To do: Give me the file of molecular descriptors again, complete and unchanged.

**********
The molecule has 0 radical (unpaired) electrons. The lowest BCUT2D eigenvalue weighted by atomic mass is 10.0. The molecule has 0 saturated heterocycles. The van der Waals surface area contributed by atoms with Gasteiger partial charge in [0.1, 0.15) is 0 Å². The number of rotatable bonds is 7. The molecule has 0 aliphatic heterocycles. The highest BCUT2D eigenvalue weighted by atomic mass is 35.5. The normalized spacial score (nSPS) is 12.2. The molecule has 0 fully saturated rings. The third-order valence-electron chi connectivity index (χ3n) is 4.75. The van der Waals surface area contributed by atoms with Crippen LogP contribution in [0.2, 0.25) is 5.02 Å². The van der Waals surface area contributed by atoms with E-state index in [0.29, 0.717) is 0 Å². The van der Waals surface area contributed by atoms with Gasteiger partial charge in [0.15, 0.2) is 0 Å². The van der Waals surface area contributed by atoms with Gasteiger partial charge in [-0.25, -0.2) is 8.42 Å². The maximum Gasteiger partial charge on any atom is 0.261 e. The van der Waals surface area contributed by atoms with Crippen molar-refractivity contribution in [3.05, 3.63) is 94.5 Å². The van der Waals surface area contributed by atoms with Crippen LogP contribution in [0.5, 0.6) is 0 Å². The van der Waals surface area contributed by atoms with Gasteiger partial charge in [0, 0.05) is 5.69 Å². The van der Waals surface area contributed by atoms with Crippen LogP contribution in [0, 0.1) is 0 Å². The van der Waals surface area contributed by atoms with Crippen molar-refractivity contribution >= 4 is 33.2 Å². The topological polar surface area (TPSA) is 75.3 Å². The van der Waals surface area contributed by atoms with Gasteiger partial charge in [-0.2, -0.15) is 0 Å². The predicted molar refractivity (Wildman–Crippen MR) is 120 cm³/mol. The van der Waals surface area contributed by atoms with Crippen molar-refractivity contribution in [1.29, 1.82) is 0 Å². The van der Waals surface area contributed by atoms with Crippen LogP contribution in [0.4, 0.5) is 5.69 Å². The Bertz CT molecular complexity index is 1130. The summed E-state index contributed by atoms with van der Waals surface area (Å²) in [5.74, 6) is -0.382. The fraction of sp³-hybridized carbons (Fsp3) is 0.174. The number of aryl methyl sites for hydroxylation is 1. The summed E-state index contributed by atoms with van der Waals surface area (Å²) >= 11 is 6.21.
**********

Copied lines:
The molecule has 0 radical (unpaired) electrons. The lowest BCUT2D eigenvalue weighted by atomic mass is 10.0. The molecule has 0 saturated heterocycles. The van der Waals surface area contributed by atoms with Gasteiger partial charge in [0.1, 0.15) is 0 Å². The number of rotatable bonds is 7. The molecule has 0 aliphatic heterocycles. The highest BCUT2D eigenvalue weighted by atomic mass is 35.5. The normalized spacial score (nSPS) is 12.2. The molecule has 0 fully saturated rings. The third-order valence-electron chi connectivity index (χ3n) is 4.75. The van der Waals surface area contributed by atoms with Crippen LogP contribution in [0.2, 0.25) is 5.02 Å². The van der Waals surface area contributed by atoms with E-state index in [0.29, 0.717) is 0 Å². The van der Waals surface area contributed by atoms with Gasteiger partial charge in [0.15, 0.2) is 0 Å². The van der Waals surface area contributed by atoms with Gasteiger partial charge in [-0.25, -0.2) is 8.42 Å². The maximum Gasteiger partial charge on any atom is 0.261 e. The van der Waals surface area contributed by atoms with Crippen molar-refractivity contribution in [3.05, 3.63) is 94.5 Å². The van der Waals surface area contributed by atoms with Crippen LogP contribution in [0.5, 0.6) is 0 Å². The van der Waals surface area contributed by atoms with Gasteiger partial charge in [0, 0.05) is 5.69 Å². The van der Waals surface area contributed by atoms with Crippen LogP contribution in [0, 0.1) is 0 Å². The van der Waals surface area contributed by atoms with Crippen molar-refractivity contribution >= 4 is 33.2 Å². The topological polar surface area (TPSA) is 75.3 Å². The van der Waals surface area contributed by atoms with Gasteiger partial charge in [-0.2, -0.15) is 0 Å². The predicted molar refractivity (Wildman–Crippen MR) is 120 cm³/mol. The van der Waals surface area contributed by atoms with Crippen molar-refractivity contribution in [1.29, 1.82) is 0 Å². The van der Waals surface area contributed by atoms with Crippen LogP contribution in [0.4, 0.5) is 5.69 Å². The Bertz CT molecular complexity index is 1130. The summed E-state index contributed by atoms with van der Waals surface area (Å²) in [5.74, 6) is -0.382. The fraction of sp³-hybridized carbons (Fsp3) is 0.174. The number of aryl methyl sites for hydroxylation is 1. The summed E-state index contributed by atoms with van der Waals surface area (Å²) >= 11 is 6.21.